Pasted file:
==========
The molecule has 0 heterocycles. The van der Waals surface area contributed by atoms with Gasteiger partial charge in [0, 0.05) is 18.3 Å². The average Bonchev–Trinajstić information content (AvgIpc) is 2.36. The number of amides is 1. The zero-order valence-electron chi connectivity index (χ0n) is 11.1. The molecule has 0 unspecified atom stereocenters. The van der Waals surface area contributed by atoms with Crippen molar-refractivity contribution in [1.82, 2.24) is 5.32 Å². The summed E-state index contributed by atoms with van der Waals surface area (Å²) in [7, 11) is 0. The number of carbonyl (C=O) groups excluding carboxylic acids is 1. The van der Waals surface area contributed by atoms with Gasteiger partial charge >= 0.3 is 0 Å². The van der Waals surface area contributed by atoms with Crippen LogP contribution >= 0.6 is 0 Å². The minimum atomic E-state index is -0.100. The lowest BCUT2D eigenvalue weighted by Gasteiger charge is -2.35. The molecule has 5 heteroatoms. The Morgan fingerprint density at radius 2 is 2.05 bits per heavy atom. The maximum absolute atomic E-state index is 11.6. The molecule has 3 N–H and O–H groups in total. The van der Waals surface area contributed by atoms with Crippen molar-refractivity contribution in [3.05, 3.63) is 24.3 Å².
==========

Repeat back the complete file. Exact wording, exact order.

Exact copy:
The molecule has 0 heterocycles. The van der Waals surface area contributed by atoms with Gasteiger partial charge in [0, 0.05) is 18.3 Å². The average Bonchev–Trinajstić information content (AvgIpc) is 2.36. The number of amides is 1. The zero-order valence-electron chi connectivity index (χ0n) is 11.1. The molecule has 0 unspecified atom stereocenters. The van der Waals surface area contributed by atoms with Crippen molar-refractivity contribution in [1.82, 2.24) is 5.32 Å². The summed E-state index contributed by atoms with van der Waals surface area (Å²) in [7, 11) is 0. The number of carbonyl (C=O) groups excluding carboxylic acids is 1. The van der Waals surface area contributed by atoms with Gasteiger partial charge >= 0.3 is 0 Å². The van der Waals surface area contributed by atoms with Crippen LogP contribution >= 0.6 is 0 Å². The minimum atomic E-state index is -0.100. The lowest BCUT2D eigenvalue weighted by Gasteiger charge is -2.35. The molecule has 5 heteroatoms. The Morgan fingerprint density at radius 2 is 2.05 bits per heavy atom. The maximum absolute atomic E-state index is 11.6. The molecule has 3 N–H and O–H groups in total. The van der Waals surface area contributed by atoms with Crippen molar-refractivity contribution in [3.05, 3.63) is 24.3 Å².